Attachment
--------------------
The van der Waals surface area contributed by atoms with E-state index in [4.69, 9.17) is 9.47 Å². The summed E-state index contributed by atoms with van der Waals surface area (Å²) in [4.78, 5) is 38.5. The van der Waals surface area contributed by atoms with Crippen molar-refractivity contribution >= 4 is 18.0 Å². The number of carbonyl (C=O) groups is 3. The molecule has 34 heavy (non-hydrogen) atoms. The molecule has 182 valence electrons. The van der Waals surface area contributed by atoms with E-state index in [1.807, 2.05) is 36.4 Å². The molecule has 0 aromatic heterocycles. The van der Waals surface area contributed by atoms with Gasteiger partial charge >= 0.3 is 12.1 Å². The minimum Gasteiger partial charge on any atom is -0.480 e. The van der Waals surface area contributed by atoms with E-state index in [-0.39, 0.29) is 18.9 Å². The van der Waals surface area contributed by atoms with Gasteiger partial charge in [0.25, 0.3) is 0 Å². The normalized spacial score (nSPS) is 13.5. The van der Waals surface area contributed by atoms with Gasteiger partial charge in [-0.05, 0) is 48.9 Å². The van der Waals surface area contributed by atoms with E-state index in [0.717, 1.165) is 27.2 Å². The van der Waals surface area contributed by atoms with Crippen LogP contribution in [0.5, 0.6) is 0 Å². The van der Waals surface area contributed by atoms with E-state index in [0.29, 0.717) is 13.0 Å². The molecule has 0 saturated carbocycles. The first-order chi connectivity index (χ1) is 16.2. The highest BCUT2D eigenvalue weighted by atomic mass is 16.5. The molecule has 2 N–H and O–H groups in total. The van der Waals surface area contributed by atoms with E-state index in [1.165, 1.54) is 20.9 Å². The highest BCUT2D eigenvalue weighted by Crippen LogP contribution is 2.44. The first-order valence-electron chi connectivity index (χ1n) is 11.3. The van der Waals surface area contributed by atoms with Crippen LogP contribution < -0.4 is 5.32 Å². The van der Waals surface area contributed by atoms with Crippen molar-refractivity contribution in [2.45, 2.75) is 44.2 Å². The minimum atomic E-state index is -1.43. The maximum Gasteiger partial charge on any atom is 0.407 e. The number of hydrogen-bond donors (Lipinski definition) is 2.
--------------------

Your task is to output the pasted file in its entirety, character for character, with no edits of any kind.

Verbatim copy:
The van der Waals surface area contributed by atoms with E-state index in [4.69, 9.17) is 9.47 Å². The summed E-state index contributed by atoms with van der Waals surface area (Å²) in [4.78, 5) is 38.5. The van der Waals surface area contributed by atoms with Crippen molar-refractivity contribution >= 4 is 18.0 Å². The number of carbonyl (C=O) groups is 3. The molecule has 34 heavy (non-hydrogen) atoms. The molecule has 182 valence electrons. The van der Waals surface area contributed by atoms with E-state index in [1.807, 2.05) is 36.4 Å². The molecule has 0 aromatic heterocycles. The van der Waals surface area contributed by atoms with Gasteiger partial charge >= 0.3 is 12.1 Å². The minimum Gasteiger partial charge on any atom is -0.480 e. The van der Waals surface area contributed by atoms with E-state index in [-0.39, 0.29) is 18.9 Å². The van der Waals surface area contributed by atoms with Gasteiger partial charge in [0.25, 0.3) is 0 Å². The normalized spacial score (nSPS) is 13.5. The van der Waals surface area contributed by atoms with Gasteiger partial charge in [-0.05, 0) is 48.9 Å². The van der Waals surface area contributed by atoms with E-state index in [0.717, 1.165) is 27.2 Å². The van der Waals surface area contributed by atoms with Crippen LogP contribution in [0.5, 0.6) is 0 Å². The van der Waals surface area contributed by atoms with E-state index in [0.29, 0.717) is 13.0 Å². The molecule has 0 saturated carbocycles. The first-order chi connectivity index (χ1) is 16.2. The highest BCUT2D eigenvalue weighted by atomic mass is 16.5. The molecule has 2 N–H and O–H groups in total. The van der Waals surface area contributed by atoms with E-state index in [1.165, 1.54) is 20.9 Å². The highest BCUT2D eigenvalue weighted by Crippen LogP contribution is 2.44. The first-order valence-electron chi connectivity index (χ1n) is 11.3. The van der Waals surface area contributed by atoms with Crippen LogP contribution < -0.4 is 5.32 Å². The van der Waals surface area contributed by atoms with Crippen molar-refractivity contribution in [2.45, 2.75) is 44.2 Å². The minimum atomic E-state index is -1.43. The maximum Gasteiger partial charge on any atom is 0.407 e. The number of hydrogen-bond donors (Lipinski definition) is 2.